The Indians in Indian Territory

The following tribes are the Indians residing in Indian Territory in 1890, who were not a part of the five civilized tribes of Indian Territory.

The various tribes of Quapaw agency, especially the Modocs, Peorias, and Ottawas, are the remnants of once formidable or large bands or tribes of Indians.

The Modocs are from Oregon and northern California. They are from Lutuamian stock, and came from Klamath; agency, Oregon. After the Modoc war in northern California in 1873, the United States in 1875 removed the Modocs from the Lava bed country to their present location in Indian Territory, the lands having been purchased for them from the Eastern Shawnees by treaty of June 23, 1874. They receive $4,000 per year from the United States in aid of their civilization.

The Senecas and Cayugas are Iroquoians, and part of the Senecas and Cayugas of the Six Nations of New York who went to Ohio in 1839 or 1840, and thence to Quapaw agency in 1867. (See Wisconsin and Now York.): The Cayugas and Senecas are so merged by marriage that they are now practically one tribe. These Indians are civilized. With the Senecas and Cayugas on their reservation are a number of members of various tribes. There are some Tuscarora, Oneida and St. Regis (Mohawks) Indians, and one or two Stockbridges on the Quapaw reservation.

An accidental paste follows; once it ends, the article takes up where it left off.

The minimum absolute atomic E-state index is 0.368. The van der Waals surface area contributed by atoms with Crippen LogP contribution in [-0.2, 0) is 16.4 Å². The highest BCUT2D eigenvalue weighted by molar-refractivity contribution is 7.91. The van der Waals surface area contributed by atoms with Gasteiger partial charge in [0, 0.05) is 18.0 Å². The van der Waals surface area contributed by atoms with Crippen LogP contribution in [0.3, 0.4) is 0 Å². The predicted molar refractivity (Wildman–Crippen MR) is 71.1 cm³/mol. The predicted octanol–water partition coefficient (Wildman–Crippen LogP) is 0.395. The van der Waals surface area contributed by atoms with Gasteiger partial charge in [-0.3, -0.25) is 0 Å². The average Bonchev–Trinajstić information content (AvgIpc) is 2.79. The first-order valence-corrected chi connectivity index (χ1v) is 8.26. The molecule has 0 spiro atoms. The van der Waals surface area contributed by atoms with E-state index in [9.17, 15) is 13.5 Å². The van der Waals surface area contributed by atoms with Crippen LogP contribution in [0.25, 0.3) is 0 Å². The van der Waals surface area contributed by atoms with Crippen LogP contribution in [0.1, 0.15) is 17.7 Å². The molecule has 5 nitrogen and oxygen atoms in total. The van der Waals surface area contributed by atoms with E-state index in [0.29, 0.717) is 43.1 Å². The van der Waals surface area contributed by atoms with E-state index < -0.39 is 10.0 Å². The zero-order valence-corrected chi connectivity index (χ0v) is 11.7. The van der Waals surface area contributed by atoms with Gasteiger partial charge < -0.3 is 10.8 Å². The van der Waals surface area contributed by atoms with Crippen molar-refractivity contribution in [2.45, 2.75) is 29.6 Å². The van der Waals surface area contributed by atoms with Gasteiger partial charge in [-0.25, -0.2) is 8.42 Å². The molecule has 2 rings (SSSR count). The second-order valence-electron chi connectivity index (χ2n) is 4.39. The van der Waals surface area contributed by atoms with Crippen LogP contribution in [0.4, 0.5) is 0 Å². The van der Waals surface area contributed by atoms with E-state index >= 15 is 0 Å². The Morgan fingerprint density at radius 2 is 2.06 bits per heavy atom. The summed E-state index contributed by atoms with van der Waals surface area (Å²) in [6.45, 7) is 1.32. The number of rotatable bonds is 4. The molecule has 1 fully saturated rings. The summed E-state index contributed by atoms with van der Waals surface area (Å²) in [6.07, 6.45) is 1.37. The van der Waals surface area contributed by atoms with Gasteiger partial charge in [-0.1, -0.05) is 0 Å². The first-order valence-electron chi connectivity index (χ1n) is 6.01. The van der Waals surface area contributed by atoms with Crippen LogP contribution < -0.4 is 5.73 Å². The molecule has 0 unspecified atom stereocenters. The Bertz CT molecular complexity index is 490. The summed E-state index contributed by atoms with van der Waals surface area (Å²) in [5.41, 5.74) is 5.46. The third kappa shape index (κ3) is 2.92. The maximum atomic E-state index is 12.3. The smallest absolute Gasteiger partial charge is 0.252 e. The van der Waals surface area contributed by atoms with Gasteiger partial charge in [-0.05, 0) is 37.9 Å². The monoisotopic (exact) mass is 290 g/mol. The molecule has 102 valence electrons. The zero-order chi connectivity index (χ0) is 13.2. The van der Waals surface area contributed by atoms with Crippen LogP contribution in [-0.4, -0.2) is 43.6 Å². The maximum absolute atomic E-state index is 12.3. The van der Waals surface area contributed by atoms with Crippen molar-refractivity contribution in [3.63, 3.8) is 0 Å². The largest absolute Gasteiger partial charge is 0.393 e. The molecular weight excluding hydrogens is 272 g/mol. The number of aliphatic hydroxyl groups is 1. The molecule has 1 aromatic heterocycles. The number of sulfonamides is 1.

The Quapaws, of Siouan or Dakota stock, were called by the Algonkins, Alkansas, or Arkansas. They pushed south and settled on the Ohio, bat were driven after a time by the Illinois down that river and to the region, now called Arkansas, the river and state being named after them; then to the west of the Mississippi River about 150 miles, and between the Arkansas River on the north and the Red River on the south. In 1810 they made a treaty with the United States, relinquishing their claim to the above lands, and, merging with the Caddoes, went to a reservation on the north of Red River. Here they were affected with miasma and became dissatisfied with the location. In 1820 another treaty was made with the United States. In 1833 they made another treaty with the United States, ratified in 1834, agreeing to move to a tract of land of 150 sections, on which they now live at Quapaw agency. There is one full-blood Quapaw, a woman, now (1890) living.